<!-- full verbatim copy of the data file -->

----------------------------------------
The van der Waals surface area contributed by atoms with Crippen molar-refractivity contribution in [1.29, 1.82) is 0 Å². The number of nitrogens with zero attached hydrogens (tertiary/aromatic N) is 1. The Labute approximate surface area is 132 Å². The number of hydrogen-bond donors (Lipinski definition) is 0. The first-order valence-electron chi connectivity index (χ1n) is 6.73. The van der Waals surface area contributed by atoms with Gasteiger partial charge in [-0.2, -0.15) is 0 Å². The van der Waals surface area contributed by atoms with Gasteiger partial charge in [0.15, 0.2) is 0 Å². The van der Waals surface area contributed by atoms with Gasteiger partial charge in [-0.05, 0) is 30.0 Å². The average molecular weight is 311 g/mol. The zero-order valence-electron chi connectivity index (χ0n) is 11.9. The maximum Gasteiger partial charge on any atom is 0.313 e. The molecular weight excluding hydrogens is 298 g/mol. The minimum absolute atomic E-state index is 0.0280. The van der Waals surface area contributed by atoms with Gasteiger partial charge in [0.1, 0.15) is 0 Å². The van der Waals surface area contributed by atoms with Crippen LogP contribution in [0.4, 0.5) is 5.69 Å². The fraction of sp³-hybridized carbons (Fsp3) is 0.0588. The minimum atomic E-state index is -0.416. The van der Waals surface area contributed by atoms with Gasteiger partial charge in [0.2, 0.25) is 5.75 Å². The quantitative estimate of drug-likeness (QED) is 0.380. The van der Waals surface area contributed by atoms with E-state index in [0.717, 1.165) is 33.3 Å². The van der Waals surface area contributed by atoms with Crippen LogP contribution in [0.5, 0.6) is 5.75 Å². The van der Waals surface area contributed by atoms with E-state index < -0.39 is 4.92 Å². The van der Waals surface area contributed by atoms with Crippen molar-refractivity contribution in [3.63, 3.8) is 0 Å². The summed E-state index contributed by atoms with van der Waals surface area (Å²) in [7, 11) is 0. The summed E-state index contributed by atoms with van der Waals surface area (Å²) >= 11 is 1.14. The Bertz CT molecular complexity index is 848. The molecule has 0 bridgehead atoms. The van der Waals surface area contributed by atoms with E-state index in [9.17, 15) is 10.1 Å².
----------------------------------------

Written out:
The van der Waals surface area contributed by atoms with Crippen molar-refractivity contribution in [1.29, 1.82) is 0 Å². The number of nitrogens with zero attached hydrogens (tertiary/aromatic N) is 1. The Labute approximate surface area is 132 Å². The number of hydrogen-bond donors (Lipinski definition) is 0. The first-order valence-electron chi connectivity index (χ1n) is 6.73. The van der Waals surface area contributed by atoms with Gasteiger partial charge in [-0.2, -0.15) is 0 Å². The van der Waals surface area contributed by atoms with Gasteiger partial charge in [0.15, 0.2) is 0 Å². The van der Waals surface area contributed by atoms with Gasteiger partial charge in [-0.05, 0) is 30.0 Å². The average molecular weight is 311 g/mol. The zero-order valence-electron chi connectivity index (χ0n) is 11.9. The maximum Gasteiger partial charge on any atom is 0.313 e. The molecular weight excluding hydrogens is 298 g/mol. The minimum absolute atomic E-state index is 0.0280. The van der Waals surface area contributed by atoms with Gasteiger partial charge in [0.1, 0.15) is 0 Å². The van der Waals surface area contributed by atoms with Crippen LogP contribution in [0.4, 0.5) is 5.69 Å². The fraction of sp³-hybridized carbons (Fsp3) is 0.0588. The minimum atomic E-state index is -0.416. The van der Waals surface area contributed by atoms with Gasteiger partial charge in [0.2, 0.25) is 5.75 Å². The quantitative estimate of drug-likeness (QED) is 0.380. The van der Waals surface area contributed by atoms with E-state index in [0.717, 1.165) is 33.3 Å². The van der Waals surface area contributed by atoms with Crippen LogP contribution in [0.5, 0.6) is 5.75 Å². The van der Waals surface area contributed by atoms with E-state index < -0.39 is 4.92 Å². The van der Waals surface area contributed by atoms with Crippen molar-refractivity contribution in [3.63, 3.8) is 0 Å². The summed E-state index contributed by atoms with van der Waals surface area (Å²) in [7, 11) is 0. The summed E-state index contributed by atoms with van der Waals surface area (Å²) >= 11 is 1.14. The Bertz CT molecular complexity index is 848. The molecule has 0 bridgehead atoms. The van der Waals surface area contributed by atoms with E-state index in [9.17, 15) is 10.1 Å².